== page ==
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Sergeant cleared in 8 citizen complaints

Cambridge police release details of Crowley’s record

By Jonathan Saltzman
Globe Staff / August 20, 2009

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Eight citizen complaints have been filed against Cambridge police Sergeant James M. Crowley during his 11 years on the force, including two by black males who alleged racial bias, according to internal affairs reports made public yesterday.

Crowley, whose arrest of Harvard scholar Henry Louis Gates Jr. last month sparked a national debate on race that was inadvertently stoked and then calmed by President Obama, was cleared of wrongdoing in all eight instances by internal affairs investigators, according to reports provided by the Police Department.

Cambridge Police Commissioner Robert C. Haas wrote that Crowley has made or helped make 422 arrests, participated in about 800 criminal investigations, and issued 1,866 citations for motor vehicle infractions and other offenses.

“It is noteworthy that despite Sergeant Crowley’s numerous arrests and citations, only eight citizen complaints have been filed against him, which represents less than 1 percent of his interactions with the public,’’ Haas said in a three-page letter that accompanied the documents.

Crowley, who is white, arrested Gates, a black professor, and charged him with disorderly conduct during the investigation of a possible break-in at his house on July 16. Authorities later dropped the charges.

Five of the eight complaints provided by Haas involved allegations that Crowley was rude to people he encountered, including motorists whom he gave tickets. But two complaints also contained accusations of racial bias.

In a 1999 complaint, a black man ticketed for driving the wrong way down a one-way street and driving while drinking alcohol said Crowley sarcastically referred to his passenger as a “homeboy.’’

And in a 2002 complaint, another driver said Crowley and other officers wrongly detained him and a friend briefly because one of the men supposedly matched the description of a light-skinned black man who had just robbed a nearby video store.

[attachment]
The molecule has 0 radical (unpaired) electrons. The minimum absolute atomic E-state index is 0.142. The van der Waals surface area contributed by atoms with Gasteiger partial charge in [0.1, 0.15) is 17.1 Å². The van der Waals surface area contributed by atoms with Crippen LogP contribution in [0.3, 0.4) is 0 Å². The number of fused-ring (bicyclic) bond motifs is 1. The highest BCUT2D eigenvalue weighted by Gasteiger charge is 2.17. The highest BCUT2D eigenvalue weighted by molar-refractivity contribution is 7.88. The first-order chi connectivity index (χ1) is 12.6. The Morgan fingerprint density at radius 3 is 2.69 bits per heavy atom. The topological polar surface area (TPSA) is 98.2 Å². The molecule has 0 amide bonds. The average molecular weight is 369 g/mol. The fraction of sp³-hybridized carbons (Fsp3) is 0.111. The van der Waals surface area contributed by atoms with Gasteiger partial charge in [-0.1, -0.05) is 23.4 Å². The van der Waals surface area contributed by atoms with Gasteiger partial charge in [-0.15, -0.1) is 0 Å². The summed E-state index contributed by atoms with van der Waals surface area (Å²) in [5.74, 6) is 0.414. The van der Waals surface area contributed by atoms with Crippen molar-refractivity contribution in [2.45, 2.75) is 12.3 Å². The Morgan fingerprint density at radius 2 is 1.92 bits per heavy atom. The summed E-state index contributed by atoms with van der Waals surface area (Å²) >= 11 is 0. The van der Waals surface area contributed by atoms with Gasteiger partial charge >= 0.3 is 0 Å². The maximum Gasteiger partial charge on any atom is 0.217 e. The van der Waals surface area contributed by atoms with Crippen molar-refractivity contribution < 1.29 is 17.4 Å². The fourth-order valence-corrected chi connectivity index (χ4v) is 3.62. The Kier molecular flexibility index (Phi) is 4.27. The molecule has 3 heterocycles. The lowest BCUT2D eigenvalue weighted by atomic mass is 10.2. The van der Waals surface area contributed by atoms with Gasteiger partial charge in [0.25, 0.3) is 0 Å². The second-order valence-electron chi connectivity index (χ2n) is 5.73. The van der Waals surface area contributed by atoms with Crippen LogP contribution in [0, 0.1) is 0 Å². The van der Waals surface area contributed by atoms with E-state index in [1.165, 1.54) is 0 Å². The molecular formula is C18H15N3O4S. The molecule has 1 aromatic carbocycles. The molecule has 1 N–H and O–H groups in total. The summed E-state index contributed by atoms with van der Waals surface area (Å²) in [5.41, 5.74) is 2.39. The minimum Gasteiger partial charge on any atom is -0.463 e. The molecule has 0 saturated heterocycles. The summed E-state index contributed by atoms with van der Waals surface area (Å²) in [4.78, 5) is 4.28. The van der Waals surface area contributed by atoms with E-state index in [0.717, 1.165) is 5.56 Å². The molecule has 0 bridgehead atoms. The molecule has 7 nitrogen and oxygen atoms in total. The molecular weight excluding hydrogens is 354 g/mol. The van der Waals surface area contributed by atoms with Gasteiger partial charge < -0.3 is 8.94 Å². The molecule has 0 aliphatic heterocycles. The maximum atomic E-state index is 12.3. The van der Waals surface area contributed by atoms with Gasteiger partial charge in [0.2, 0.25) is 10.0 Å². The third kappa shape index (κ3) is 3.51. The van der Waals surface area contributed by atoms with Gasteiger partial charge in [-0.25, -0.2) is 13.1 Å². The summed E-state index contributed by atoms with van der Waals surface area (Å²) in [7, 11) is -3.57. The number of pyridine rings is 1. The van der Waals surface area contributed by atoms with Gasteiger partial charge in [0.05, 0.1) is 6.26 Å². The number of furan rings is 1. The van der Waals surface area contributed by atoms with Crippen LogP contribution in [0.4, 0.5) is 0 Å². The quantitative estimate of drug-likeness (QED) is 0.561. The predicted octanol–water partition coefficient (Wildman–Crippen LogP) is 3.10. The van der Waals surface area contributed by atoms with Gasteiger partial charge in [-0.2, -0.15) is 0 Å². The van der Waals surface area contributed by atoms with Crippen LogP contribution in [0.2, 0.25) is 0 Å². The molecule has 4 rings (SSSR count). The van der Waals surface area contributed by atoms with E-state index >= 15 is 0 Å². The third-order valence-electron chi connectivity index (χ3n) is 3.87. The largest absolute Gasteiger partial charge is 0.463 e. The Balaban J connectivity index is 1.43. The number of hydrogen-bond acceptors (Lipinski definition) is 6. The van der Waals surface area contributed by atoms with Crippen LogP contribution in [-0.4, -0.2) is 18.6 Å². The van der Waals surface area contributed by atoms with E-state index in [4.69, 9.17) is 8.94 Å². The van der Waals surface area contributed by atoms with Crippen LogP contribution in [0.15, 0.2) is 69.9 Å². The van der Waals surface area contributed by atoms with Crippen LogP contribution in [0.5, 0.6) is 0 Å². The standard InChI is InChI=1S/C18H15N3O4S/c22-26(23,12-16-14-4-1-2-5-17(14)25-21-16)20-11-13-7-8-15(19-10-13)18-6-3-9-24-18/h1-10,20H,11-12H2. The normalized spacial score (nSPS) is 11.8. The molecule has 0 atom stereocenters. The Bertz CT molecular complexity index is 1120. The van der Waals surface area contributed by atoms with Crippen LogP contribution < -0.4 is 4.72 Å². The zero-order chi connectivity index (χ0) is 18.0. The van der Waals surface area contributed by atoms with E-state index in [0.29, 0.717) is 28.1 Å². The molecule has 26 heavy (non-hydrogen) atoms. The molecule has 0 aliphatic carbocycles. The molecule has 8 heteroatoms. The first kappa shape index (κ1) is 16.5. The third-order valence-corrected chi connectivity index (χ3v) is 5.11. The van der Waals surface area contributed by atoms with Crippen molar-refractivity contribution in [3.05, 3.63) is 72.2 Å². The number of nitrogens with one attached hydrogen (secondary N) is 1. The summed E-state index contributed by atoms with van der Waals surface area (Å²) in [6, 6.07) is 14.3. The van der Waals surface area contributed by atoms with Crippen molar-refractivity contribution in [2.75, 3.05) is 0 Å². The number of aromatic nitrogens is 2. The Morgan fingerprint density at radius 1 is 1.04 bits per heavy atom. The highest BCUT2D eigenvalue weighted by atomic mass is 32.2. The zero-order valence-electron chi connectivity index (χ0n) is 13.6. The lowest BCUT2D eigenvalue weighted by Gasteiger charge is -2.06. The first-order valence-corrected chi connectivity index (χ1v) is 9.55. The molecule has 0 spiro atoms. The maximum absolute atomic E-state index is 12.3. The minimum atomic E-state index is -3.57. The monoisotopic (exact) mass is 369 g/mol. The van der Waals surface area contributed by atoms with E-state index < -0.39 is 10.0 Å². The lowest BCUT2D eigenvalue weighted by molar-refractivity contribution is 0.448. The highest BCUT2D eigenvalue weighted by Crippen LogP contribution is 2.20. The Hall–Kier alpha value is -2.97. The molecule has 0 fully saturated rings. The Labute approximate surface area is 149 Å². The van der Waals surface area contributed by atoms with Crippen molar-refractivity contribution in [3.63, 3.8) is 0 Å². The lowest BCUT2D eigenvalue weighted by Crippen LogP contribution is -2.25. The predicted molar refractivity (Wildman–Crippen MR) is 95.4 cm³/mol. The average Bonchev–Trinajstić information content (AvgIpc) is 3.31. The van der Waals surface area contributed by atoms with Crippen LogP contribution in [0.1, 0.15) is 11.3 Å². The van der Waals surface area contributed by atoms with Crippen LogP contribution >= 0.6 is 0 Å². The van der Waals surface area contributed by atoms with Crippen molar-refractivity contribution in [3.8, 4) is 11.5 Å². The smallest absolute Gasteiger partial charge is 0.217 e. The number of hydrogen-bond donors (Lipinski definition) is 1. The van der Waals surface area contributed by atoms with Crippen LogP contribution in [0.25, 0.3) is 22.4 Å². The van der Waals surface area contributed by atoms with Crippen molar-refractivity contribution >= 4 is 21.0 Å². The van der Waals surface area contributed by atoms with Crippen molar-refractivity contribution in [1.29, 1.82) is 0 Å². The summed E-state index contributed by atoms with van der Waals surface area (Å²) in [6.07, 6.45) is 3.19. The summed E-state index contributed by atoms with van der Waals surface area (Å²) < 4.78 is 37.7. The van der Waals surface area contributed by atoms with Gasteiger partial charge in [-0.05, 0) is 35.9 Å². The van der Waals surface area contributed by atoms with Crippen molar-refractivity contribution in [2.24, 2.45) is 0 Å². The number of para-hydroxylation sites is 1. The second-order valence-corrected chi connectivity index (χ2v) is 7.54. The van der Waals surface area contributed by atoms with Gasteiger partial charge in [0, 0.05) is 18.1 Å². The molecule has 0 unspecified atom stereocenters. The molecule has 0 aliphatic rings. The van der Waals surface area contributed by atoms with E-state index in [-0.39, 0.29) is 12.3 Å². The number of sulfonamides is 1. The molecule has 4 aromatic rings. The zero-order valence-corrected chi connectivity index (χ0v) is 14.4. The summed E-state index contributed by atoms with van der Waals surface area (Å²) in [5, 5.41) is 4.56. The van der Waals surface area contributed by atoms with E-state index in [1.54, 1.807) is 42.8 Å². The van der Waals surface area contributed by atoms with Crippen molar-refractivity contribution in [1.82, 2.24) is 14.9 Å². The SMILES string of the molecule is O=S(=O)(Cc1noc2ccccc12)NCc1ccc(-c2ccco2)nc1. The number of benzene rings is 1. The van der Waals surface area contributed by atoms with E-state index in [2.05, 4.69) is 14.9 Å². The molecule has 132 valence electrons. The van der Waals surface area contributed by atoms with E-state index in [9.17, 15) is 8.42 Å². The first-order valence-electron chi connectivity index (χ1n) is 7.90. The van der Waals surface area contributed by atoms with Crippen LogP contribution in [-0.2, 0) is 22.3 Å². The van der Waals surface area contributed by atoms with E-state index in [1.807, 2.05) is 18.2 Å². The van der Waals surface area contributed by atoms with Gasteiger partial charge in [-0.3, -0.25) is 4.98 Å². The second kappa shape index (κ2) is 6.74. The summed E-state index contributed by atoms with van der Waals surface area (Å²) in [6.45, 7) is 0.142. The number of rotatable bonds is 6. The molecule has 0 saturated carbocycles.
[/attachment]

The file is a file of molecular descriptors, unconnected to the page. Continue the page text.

“As a young African-American male, I am especially concerned by the lack of restraint the officers demonstrated in this situation,’’ wrote the driver, whose name was redacted in the file, as were all names of complainants. “I am curious if the description of ‘black male’ immediately suspends the rights of all brown-skinned individuals within a 10-block radius.’’

James Alan Fox, a professor of criminal justice at Northeastern University, said it is difficult to say whether eight complaints represents a significant number over 11 years, adding that it depends on a variety of factors, including where Crowley worked in Cambridge and what time of day.

But Fox said it was hardly surprising that some complainants alleged racial bias. “Given that law enforcement is still primarily white and they are often interacting with minority citizens, these interactions have a potential for racial conflict, whether it be bias or misunderstanding,’’ he said.

Crowley has spent the last five years teaching a class at the Lowell Police Academy to Cambridge and Lowell police cadets about how to avoid racial profiling, and the director told the Globe last month that the sergeant was a “role model for young officers.’’

Howard Friedman, a Boston civil rights lawyer who has represented numerous plaintiffs in suits alleging police misconduct, said eight complaints seemed like a lot.

“Most police officers go through their careers with zero or one citizen complaints,’’ he said. “And if you’ve got four people who say the officer is rude, you start to think the officer is not as polite as he should be.’’

Crowley did not return a phone message left at his house yesterday seeking comment.

Neither Gates nor his lawyer, Harvard Law professor Charles J. Ogletree Jr., could be reached.

Haas, who released the reports in response to a public records request by the Globe, also provided copies of two commendations that Crowley received, one in 1999 for helping to arrest a suspect who had fled after a burglary and another in 2000 for recognizing that a person brought to the police station was not intoxicated but needed immediate treatment for diabetes.

The file also included a “life-saving’’ award that Crowley, a certified emergency medical technician, received for performing cardiopulmonary resuscitation on a woman struck by a car in 2003, as well as letters from other law enforcement agencies in recent years praising him.

Haas, who announced on July 23 that an independent panel will review the confrontation between Crowley and Gates, declined to release investigative records concerning the incident. He said making those documents public would impede the panel’s work.

John R. Ellement of the Globe staff contributed to this report. Saltzman can be reached at jsaltzman@globe.com.